“For what purpose could the enumeration of particular powers be inserted, if these and all others were meant to be included in the preceding general power? Nothing is more natural nor common than first to use a general phrase, and then to explain and qualify it by a recital of particulars.”
But politicians today still get away with claiming that the general welfare clause gives them a grant of power to do almost anything if they can project some benefit for the general welfare. (Example: How about forbidding families from having more than one child to promote population control or to stop climate change?)
Analysis: The Founders must be turning over in their graves at the thought that the federal government they created would claim any power in the Constitution to concern itself with matters such as parent training. This program is an excellent example of creating the poison and the antidote in the same laboratory. The poison is the federal support for the culture war and the erosion of the religious foundations essential to a free society and strong families.
The following excerpts from the “debate” as recorded in the Congressional Record (9-26-17) are indicative of the Washington mindset:
Mr. Adrian Smith (R) NE-03:
“This bill would reauthorize the Maternal, Infant, and Early Childhood Home Visiting Program, known as MIECHV, for 5 years and make sure the program continues to focus on results….
“The MIECHV Program helps support State and local efforts to provide voluntary, evidence-based home visiting services to parents and children living in communities that put them at risk of poor social and health outcomes, including in rural areas like those I represent. Unlike many other programs that focus on money spent or people served, this program focuses on achieving real results for families. Specifically, this program promotes school readiness of young children, increases economic self-sufficiency of families, improves prenatal health and birth outcomes, and prevents childhood abuse and neglect.”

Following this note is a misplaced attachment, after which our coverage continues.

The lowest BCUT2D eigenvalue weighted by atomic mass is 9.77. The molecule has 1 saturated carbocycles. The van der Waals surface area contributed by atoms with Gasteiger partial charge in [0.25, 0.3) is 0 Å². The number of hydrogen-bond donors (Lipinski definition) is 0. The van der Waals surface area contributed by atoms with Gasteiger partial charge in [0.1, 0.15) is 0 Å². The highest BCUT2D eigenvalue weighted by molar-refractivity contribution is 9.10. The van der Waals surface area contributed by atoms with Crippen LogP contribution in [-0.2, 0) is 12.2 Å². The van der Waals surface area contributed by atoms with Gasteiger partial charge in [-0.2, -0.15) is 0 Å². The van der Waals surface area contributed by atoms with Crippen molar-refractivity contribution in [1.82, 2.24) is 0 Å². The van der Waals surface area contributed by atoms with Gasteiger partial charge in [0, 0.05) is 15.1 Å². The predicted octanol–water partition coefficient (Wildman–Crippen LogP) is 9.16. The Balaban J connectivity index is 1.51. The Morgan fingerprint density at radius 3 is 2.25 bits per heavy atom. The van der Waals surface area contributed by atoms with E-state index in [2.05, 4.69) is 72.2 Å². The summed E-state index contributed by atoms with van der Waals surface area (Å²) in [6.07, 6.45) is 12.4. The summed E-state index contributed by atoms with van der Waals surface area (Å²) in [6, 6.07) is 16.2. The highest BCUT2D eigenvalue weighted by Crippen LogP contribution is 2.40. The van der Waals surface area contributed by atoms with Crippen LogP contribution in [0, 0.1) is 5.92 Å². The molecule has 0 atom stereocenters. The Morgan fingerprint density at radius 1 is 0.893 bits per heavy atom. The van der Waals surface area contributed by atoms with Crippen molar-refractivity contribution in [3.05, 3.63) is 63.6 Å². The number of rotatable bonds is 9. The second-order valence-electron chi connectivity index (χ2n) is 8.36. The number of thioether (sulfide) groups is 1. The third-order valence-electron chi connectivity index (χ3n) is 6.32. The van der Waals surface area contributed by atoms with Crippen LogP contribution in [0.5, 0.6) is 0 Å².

Mr. Danny K. Davis (D) IL-07:
“H.R. 2824 presents substantial cuts to home visiting and threatens the effectiveness of services for vulnerable children and families. Equally bad, the rule under which we are considering this bill conditions home visiting help to vulnerable families on harming seniors and persons with disabilities. Although we are not voting on that provision today, the rule we are considering this bill under makes it an inescapable part of it. I join with over 110 civil rights, disability, and aging agencies to strongly oppose the Republican effort to pay for home visiting services that strengthen vulnerable children by stripping certain low-income seniors and those with severe disabilities of basic income they need to survive….
“826 organizations urged the House and Senate leaders to ‘reauthorize this important program for 5 years, with a doubling of funding from $400 million, annually, to $800 million, annually, to allow States, territories, and Tribes to expand these services to more children and families.’”
Mr. Sander Levin (D) MI-09:
“Madam Chair, I am disappointed that this bill, H.R. 2824, injects needless controversy into reauthorizing the Maternal, Infant, and Early Childhood Home Visiting Program. Home visiting is an evidence-based approach that connects pregnant women and families with young children to nurses, social workers, and other professionals. Through these programs, parents learn skills that help reduce abuse and neglect and improve child development during the crucial early years of life….
“Research shows that home visiting programs are working well, yet only 6 percent of eligible individuals currently participate. We should be looking at expanding, not undermining, access to home visiting.”
Mr. Mike Bishop (R) MI-08:
“This is about skilled professionals working with young parents to help them be the parents they want to be. It is about family values. It is about strengthening and protecting families, particularly disadvantaged families.”